The Organic Craft Beer Industry

The United States market for Organic craft beer is an industry that has grown by thirty million dollars just in the last decade according to the Statistics Portal. That’s just looking at the beer and malt beverage industry. Overall Global sales of organic foods amounted to about 90 billion U.S. dollars in 2016 (1). With all of the media coverage on lawsuits over Chemical Pesticides causing cancer and everyone asking is Organic the healthiest option available. I thought I would ponder these questions over as I make my own Organic Beer at the Urban Permaculture Laboratory home of the World Permaculture Association.

What Is Organic Agriculture Certification?

I want to put this out there that Certified Organic Agriculture is NOT always chemical-free farming.

According to IFOAM (International Federation of Organic Agriculture Movement), “Certification is the procedure by which operators receive written and reliably endorsed assurance that they are producing specified products in compliance with a particular standard.” Organic Agriculture Certification is a certification process for producers of organic food and other organic agricultural products. 

What’s On The Label?

Organic foods are not necessarily chemical free. Organic foods are produced using only certain chemicals with specific ingredients. The organic pesticides, herbicides and, fungicides tend to have natural substances like soaps, lime sulfur and hydrogen peroxide as ingredients. Not all natural substances are allowed in organic agriculture; some substances that contain ingredients like arsenic, strychnine and tobacco dust (nicotine sulfate) are prohibited (2).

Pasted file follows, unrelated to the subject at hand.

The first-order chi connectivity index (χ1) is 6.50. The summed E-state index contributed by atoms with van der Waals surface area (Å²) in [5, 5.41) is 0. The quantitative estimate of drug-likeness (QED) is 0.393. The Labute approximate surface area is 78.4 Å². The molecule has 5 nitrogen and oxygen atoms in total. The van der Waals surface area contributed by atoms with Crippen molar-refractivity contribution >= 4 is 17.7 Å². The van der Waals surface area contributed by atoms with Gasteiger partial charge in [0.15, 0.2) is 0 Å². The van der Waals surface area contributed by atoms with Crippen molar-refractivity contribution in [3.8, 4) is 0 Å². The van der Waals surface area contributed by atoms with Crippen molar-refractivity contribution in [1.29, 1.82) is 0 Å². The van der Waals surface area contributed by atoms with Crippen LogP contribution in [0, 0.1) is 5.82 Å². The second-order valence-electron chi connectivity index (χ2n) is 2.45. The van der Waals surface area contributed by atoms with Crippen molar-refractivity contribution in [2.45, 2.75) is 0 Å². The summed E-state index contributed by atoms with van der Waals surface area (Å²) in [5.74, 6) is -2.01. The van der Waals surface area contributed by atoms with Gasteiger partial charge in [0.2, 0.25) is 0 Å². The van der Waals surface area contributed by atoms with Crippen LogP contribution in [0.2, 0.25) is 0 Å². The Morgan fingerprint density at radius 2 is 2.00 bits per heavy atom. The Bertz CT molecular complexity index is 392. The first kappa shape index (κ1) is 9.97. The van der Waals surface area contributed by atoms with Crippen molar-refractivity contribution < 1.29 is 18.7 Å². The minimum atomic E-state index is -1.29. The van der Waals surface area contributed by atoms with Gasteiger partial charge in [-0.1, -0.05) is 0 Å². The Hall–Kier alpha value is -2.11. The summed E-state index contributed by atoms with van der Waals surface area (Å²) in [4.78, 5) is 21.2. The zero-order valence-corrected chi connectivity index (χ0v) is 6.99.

Additionally, there are additives and preservatives in the packaged foods on the market, advertised as Organic.

Ingredients In Organic Beer and Other Packaged Food

In December 2005, in the United States the 2006 agricultural appropriations bill was passed with a rider allowing 38 synthetic ingredients to be used in organic foods, including food colorings, starches, sausage, and hot-dog casings, hops, fish oil, chipotle chili pepper, and gelatin; this allowed Beer Companies in 2007 in the United States to have its Wild Hop Lager certified organic even though [it] uses hops grown with chemical fertilizers and sprayed with pesticides(3). This is according to “Organic” food rule could have up to 38 loopholes” published in the  Seattle Times.

Organic Beer Labels

However, as of January 2013 in the United States, a beer needs both certified organic hops and yeast to qualify as Certified Organic.

Consequently, when it comes to being able to label beer or food as organic the producer, farmer, and manufacturer have regulations and standards.

Different standards and regulations depend on your location.

Additionally, There are also different levels on certain standards in certain areas, for example, Organic Beer made with less than 70% organic ingredients cannot be advertised as “organic,” in the United States. However, these products can list individual ingredients that are organic in the product’s ingredient statement. To have the certification of “Organic beer” at least 95 % of the ingredients must be certified organic.